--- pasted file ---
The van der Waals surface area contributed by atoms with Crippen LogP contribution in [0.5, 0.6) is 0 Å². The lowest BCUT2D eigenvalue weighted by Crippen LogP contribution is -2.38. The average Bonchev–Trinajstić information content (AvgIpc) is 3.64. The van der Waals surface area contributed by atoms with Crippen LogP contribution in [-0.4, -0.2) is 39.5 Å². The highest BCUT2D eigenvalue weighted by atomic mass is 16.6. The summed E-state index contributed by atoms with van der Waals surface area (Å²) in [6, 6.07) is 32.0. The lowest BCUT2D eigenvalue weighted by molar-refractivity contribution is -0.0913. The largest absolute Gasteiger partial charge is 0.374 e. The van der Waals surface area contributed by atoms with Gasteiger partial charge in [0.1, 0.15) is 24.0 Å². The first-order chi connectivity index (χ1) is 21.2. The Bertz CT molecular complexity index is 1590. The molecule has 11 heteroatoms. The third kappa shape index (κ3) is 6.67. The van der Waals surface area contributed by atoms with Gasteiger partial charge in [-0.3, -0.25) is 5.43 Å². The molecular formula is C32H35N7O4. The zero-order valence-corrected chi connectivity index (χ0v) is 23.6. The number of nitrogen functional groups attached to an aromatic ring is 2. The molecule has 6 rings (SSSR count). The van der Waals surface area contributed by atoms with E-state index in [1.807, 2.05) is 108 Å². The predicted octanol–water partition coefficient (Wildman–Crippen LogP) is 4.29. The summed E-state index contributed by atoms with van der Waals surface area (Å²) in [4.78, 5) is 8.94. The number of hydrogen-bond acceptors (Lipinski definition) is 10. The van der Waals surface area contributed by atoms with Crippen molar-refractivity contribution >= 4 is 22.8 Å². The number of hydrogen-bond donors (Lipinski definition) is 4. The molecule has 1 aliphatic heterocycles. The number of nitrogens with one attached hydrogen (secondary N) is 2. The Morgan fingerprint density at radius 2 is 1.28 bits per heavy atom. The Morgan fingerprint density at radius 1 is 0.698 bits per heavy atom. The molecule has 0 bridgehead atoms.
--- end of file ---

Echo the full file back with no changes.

The van der Waals surface area contributed by atoms with Crippen LogP contribution in [0.5, 0.6) is 0 Å². The lowest BCUT2D eigenvalue weighted by Crippen LogP contribution is -2.38. The average Bonchev–Trinajstić information content (AvgIpc) is 3.64. The van der Waals surface area contributed by atoms with Crippen LogP contribution in [-0.4, -0.2) is 39.5 Å². The highest BCUT2D eigenvalue weighted by atomic mass is 16.6. The summed E-state index contributed by atoms with van der Waals surface area (Å²) in [6, 6.07) is 32.0. The lowest BCUT2D eigenvalue weighted by molar-refractivity contribution is -0.0913. The largest absolute Gasteiger partial charge is 0.374 e. The van der Waals surface area contributed by atoms with Gasteiger partial charge in [0.1, 0.15) is 24.0 Å². The first-order chi connectivity index (χ1) is 21.2. The Bertz CT molecular complexity index is 1590. The molecule has 11 heteroatoms. The third kappa shape index (κ3) is 6.67. The van der Waals surface area contributed by atoms with Gasteiger partial charge in [-0.3, -0.25) is 5.43 Å². The molecular formula is C32H35N7O4. The zero-order valence-corrected chi connectivity index (χ0v) is 23.6. The number of nitrogen functional groups attached to an aromatic ring is 2. The molecule has 6 rings (SSSR count). The van der Waals surface area contributed by atoms with E-state index in [1.807, 2.05) is 108 Å². The predicted octanol–water partition coefficient (Wildman–Crippen LogP) is 4.29. The summed E-state index contributed by atoms with van der Waals surface area (Å²) in [4.78, 5) is 8.94. The number of hydrogen-bond acceptors (Lipinski definition) is 10. The van der Waals surface area contributed by atoms with Crippen molar-refractivity contribution >= 4 is 22.8 Å². The number of hydrogen-bond donors (Lipinski definition) is 4. The molecule has 1 aliphatic heterocycles. The number of nitrogens with one attached hydrogen (secondary N) is 2. The Morgan fingerprint density at radius 2 is 1.28 bits per heavy atom. The Morgan fingerprint density at radius 1 is 0.698 bits per heavy atom. The molecule has 0 bridgehead atoms.